The role of hepatocellular autophagy in non-alcoholic fatty liver disease
22 December 2016
UAntwerpen, Campus Drie Eiken, Building Q, Promotiezaal - Universiteitsplein 1 - 2610 WILRIJK (route: UAntwerpen, Campus Drie Eiken
Prof P. Michielsen & Prof S. Francque
PhD defence Wilhelmus Kwanten - Faculty of Medicine and Health Sciences
Non-alcoholic fatty liver disease (NAFLD), which describes a spectrum of disease hallmarked by fat accumulation within hepatocytes, is a growing health problem in the Western society. The pathophysiology of NAFLD and its progression, e.g. the development of NASH (non-alcoholic steatohepatitis, i.e. the development of necro-inflammation with progressive fibrosis), is not fully understood. Amongst others autophagy might be one of the driving mechanisms.
Autophagy is a cellular process that secures cellular homeostasis and plays a role in lipid and glucose metabolism and is as such involved in the pathophysiology of NAFLD. However, the role of autophagy in lipid metabolism is still under debate with evidence supporting both lipid breakdown and lipid build-up. After the implementation of a hepatocellular-specific autophagy-deficient mice model, via targeted knockout of Atg7, the effects of this autophagy-deficiency were investigated on mice fed a control diet and in two different models of NAFLD.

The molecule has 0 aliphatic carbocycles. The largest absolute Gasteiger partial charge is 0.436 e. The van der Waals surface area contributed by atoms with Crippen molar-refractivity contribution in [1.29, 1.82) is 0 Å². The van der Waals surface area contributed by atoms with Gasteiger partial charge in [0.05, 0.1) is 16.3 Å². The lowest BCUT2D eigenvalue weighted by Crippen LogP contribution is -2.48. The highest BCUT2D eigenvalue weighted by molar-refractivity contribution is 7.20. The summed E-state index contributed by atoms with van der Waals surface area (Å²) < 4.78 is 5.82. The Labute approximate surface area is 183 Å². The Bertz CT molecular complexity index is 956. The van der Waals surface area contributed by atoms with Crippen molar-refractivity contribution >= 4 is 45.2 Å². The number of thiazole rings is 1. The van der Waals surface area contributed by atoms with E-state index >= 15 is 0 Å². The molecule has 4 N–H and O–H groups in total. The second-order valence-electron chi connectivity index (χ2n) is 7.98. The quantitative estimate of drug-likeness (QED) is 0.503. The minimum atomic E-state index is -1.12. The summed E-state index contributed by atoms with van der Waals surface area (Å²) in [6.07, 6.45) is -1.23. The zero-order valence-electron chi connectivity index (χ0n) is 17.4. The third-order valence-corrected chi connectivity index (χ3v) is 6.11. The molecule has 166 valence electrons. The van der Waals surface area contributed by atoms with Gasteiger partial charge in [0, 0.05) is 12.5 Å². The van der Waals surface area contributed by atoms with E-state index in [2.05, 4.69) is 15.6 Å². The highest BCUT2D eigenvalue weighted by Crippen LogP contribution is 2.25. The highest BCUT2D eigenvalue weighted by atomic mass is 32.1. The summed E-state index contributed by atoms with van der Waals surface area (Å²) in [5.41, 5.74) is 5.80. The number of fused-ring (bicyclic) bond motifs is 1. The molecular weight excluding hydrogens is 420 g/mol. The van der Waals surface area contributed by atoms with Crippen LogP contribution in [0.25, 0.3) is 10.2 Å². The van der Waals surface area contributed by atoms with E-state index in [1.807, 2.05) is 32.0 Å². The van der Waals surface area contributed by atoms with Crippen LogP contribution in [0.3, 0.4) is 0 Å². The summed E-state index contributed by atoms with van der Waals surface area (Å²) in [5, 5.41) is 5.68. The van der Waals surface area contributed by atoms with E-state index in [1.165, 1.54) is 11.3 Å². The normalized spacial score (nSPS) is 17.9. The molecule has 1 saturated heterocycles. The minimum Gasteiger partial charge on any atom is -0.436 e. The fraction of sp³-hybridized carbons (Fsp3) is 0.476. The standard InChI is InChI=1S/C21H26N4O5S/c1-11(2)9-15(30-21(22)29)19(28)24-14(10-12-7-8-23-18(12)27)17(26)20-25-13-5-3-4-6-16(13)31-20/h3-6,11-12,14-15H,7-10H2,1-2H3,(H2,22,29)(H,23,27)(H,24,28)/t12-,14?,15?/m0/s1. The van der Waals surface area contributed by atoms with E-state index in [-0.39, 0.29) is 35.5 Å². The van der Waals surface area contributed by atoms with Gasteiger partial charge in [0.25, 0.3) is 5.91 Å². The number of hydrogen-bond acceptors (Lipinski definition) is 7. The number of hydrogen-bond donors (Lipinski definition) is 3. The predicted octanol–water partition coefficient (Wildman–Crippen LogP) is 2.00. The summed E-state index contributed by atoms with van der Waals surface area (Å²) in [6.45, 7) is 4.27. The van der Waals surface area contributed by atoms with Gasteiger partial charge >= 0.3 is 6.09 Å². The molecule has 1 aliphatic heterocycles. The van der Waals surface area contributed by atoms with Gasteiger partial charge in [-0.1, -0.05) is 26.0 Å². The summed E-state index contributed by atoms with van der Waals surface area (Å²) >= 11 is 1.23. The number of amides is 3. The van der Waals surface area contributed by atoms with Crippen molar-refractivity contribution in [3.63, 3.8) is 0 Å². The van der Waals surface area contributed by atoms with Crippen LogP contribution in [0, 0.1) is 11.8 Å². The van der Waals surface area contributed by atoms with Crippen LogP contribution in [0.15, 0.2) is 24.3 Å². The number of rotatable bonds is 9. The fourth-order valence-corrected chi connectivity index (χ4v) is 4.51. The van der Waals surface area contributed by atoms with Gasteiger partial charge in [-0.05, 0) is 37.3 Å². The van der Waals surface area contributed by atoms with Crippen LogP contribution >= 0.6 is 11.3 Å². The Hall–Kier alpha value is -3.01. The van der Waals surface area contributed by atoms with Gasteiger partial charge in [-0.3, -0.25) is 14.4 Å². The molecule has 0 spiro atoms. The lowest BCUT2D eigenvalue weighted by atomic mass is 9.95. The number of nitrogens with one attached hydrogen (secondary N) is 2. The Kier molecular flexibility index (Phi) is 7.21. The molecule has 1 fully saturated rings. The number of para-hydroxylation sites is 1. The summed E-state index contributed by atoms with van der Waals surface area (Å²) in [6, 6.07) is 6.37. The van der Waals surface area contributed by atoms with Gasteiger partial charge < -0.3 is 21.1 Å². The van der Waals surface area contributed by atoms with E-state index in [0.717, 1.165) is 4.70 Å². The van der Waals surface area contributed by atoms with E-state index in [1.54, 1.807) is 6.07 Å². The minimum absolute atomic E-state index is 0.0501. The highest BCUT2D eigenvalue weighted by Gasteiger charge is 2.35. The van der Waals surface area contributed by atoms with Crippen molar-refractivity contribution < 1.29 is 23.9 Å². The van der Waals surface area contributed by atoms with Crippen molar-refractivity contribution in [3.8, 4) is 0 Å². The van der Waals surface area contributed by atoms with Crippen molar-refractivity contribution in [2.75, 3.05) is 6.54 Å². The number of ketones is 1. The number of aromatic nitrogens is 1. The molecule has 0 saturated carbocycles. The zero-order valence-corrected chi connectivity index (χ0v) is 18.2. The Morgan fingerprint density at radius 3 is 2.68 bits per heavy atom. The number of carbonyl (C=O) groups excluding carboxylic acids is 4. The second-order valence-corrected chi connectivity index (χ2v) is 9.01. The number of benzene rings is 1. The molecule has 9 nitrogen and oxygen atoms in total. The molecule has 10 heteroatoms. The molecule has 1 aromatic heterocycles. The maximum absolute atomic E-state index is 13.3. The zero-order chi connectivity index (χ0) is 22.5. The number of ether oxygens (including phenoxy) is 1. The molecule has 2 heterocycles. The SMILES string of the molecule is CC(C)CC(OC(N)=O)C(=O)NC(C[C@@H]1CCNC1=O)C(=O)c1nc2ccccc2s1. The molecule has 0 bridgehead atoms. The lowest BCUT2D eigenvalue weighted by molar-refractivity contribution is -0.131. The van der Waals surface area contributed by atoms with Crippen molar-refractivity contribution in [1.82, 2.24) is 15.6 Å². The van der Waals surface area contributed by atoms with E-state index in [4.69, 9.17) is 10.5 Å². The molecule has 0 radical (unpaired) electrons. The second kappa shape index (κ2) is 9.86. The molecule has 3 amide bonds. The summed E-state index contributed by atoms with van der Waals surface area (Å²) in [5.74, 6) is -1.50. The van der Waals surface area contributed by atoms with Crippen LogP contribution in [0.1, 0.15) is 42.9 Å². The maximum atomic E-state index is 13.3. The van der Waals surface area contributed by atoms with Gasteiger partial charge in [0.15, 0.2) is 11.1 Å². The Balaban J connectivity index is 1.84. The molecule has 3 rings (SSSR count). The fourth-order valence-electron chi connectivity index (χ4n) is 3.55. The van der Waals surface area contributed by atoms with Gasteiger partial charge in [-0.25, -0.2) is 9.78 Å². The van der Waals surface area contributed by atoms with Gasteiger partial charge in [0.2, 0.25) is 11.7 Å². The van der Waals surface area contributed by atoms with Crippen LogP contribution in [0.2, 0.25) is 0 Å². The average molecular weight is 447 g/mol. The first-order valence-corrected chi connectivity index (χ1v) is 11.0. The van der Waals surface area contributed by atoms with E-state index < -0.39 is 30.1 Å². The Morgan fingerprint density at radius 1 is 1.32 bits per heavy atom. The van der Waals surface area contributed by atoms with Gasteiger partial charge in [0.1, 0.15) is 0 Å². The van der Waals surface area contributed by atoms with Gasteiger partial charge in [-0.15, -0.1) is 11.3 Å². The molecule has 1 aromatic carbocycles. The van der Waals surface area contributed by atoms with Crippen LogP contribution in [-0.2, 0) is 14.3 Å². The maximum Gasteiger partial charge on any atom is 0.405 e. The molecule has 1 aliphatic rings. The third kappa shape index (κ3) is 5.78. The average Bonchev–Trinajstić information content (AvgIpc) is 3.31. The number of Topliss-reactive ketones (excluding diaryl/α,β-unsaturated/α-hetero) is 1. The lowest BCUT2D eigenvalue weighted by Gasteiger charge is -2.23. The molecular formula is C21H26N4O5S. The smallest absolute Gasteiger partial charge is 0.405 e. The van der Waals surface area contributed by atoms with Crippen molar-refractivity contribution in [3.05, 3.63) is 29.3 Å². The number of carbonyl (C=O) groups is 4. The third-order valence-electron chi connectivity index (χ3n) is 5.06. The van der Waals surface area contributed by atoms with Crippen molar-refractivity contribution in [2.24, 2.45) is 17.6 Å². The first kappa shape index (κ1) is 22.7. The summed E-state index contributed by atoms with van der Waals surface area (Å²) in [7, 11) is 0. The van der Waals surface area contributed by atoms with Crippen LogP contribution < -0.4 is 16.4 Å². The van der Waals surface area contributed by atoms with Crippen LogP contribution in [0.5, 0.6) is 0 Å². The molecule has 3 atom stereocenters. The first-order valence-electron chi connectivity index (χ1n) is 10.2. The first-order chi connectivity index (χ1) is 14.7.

We demonstrated that hepatocellular autophagy-deficiency prevents diet-induced obesity, reduces peripheral fat tissue mass, improves glucose-tolerance and prevents the development of lipid droplet accumulation in hepatocytes (i.e. prevents steatosis). However, this is at the expense of severe hepatocellular injury with the activation of other homeostatic cellular pathways and the development of adenomata (benign liver tumours). The unfolded protein response (UPR), one of the homeostatic mechanisms, was pathway-selectively modulated by autophagy-deficiency which might in part explain the observed effects on liver cell death and the absence of lipid droplet accumulation in these mice.
The occurrence of lipid droplet containing autophagy-competent cell groups was observed within the liver parenchyma of autophagy-deficient mice, reinforcing the close relationship of Atg7 (i.e. autophagy) and lipid metabolism. Moreover, this finding confirms the existence of an extrahepatic source for liver cell renewal.
Finally, gene-arrays of adult obese patients without and with NAFLD revealed that autophagy and the UPR play a rather minor role compared to metabolic pathways.